In other words, people of the place that curiously does not rhyme with penis; please, please, do not comment on our bodies/looks/clothes unless you have something nice to say. You know what to do if you don’t.
Fashion in relationships doesn’t have to be hard. It should fall somewhere nearer to the awesome parts of being with someone, like, say, the pleasures of sex. Shopping, dressing, looking sexy in something, undressing, it can all be part of a cool thing that you share. It should be fun.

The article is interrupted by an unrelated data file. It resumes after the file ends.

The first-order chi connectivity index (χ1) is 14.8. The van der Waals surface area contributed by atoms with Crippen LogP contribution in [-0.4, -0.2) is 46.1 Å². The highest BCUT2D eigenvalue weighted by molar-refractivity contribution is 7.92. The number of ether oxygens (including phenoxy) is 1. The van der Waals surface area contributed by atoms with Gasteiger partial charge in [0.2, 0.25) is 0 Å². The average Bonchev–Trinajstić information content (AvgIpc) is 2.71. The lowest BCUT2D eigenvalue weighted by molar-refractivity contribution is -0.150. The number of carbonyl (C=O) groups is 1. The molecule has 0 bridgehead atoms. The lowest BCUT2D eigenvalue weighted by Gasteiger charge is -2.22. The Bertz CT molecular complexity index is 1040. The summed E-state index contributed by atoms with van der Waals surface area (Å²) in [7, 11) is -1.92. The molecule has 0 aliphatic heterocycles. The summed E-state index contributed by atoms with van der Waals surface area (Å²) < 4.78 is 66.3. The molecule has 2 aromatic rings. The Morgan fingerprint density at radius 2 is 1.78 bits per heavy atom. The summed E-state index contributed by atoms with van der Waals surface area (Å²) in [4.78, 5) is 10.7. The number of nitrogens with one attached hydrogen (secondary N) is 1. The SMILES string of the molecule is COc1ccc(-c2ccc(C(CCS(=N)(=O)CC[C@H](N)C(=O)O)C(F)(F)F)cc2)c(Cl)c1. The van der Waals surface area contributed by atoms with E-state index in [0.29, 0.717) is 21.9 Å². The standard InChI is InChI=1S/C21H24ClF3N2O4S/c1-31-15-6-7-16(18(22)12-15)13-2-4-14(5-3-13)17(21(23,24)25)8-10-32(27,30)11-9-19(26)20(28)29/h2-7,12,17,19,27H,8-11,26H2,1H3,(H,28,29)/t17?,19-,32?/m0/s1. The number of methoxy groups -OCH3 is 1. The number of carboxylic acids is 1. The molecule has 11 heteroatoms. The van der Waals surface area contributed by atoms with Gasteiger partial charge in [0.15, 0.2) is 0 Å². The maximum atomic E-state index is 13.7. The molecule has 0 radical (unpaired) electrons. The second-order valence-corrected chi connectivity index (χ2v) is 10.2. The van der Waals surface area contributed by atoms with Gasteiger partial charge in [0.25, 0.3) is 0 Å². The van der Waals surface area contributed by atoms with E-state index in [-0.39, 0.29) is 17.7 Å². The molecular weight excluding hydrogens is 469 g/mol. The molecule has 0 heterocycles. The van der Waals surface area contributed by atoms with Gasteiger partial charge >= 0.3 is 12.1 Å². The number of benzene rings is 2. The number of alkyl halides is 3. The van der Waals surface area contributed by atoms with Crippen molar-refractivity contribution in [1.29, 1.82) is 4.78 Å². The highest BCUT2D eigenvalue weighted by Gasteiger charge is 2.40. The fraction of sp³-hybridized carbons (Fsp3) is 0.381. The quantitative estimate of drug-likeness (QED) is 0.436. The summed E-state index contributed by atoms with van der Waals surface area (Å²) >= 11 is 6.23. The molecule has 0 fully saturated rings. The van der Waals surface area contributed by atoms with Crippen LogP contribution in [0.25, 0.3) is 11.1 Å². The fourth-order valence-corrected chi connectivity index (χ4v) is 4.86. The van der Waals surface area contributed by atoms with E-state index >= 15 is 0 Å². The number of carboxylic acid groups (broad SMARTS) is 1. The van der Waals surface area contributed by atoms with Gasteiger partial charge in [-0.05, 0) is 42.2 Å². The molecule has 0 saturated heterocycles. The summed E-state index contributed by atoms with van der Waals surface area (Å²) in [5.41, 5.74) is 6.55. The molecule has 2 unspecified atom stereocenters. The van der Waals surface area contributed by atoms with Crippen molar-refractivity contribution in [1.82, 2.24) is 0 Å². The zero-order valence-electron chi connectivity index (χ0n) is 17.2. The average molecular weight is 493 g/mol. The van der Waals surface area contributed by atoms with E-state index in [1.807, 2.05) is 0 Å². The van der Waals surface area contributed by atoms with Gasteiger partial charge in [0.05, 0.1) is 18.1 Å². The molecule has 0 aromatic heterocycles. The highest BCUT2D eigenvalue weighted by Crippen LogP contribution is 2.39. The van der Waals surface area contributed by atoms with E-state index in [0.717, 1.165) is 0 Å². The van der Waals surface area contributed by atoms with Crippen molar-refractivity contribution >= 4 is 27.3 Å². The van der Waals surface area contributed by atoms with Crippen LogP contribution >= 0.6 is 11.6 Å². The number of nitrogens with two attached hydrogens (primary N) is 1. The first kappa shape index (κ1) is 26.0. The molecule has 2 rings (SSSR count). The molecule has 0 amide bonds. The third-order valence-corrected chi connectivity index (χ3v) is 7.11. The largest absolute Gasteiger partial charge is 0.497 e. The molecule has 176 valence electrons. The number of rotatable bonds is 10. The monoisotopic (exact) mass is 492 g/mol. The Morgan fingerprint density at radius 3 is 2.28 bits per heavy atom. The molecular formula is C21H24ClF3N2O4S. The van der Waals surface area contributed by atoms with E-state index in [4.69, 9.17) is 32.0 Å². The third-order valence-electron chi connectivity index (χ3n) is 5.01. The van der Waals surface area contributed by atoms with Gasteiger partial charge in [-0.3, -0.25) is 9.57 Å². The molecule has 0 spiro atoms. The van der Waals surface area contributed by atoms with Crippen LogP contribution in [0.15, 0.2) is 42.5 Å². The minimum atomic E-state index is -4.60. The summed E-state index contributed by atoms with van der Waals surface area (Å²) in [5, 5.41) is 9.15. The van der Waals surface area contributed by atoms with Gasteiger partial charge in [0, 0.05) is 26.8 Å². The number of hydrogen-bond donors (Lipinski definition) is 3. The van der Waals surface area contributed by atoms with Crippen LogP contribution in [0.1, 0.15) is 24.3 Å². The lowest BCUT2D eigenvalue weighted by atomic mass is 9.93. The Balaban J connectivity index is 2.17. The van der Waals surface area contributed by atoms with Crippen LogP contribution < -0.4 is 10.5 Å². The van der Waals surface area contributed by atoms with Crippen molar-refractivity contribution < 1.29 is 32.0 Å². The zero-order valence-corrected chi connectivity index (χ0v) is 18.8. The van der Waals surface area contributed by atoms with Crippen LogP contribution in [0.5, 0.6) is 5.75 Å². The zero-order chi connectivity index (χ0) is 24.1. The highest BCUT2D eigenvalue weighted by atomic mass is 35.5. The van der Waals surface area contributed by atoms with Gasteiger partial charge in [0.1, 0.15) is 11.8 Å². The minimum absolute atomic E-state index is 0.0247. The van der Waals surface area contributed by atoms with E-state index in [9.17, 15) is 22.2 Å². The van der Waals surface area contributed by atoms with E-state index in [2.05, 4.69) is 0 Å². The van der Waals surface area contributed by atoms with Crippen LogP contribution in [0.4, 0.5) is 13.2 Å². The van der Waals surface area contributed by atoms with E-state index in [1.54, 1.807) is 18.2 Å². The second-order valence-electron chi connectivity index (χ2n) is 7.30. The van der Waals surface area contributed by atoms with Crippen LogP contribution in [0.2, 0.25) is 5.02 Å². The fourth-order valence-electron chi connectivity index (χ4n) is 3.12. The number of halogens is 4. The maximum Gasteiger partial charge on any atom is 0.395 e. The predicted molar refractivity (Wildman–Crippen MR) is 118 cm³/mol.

Carly Pifer is a self-proclaimed relationship expert, a title which she credits her uncanny hankering for marathon dating. Though she has traded partners a few times, she’s stayed married to her problems and interest in exploration on the subject. When she’s not writing about sex and relationships, she writes about fashion, travel and whatever else holds her fancy, though curiously, very little rivals her fixation on the male species.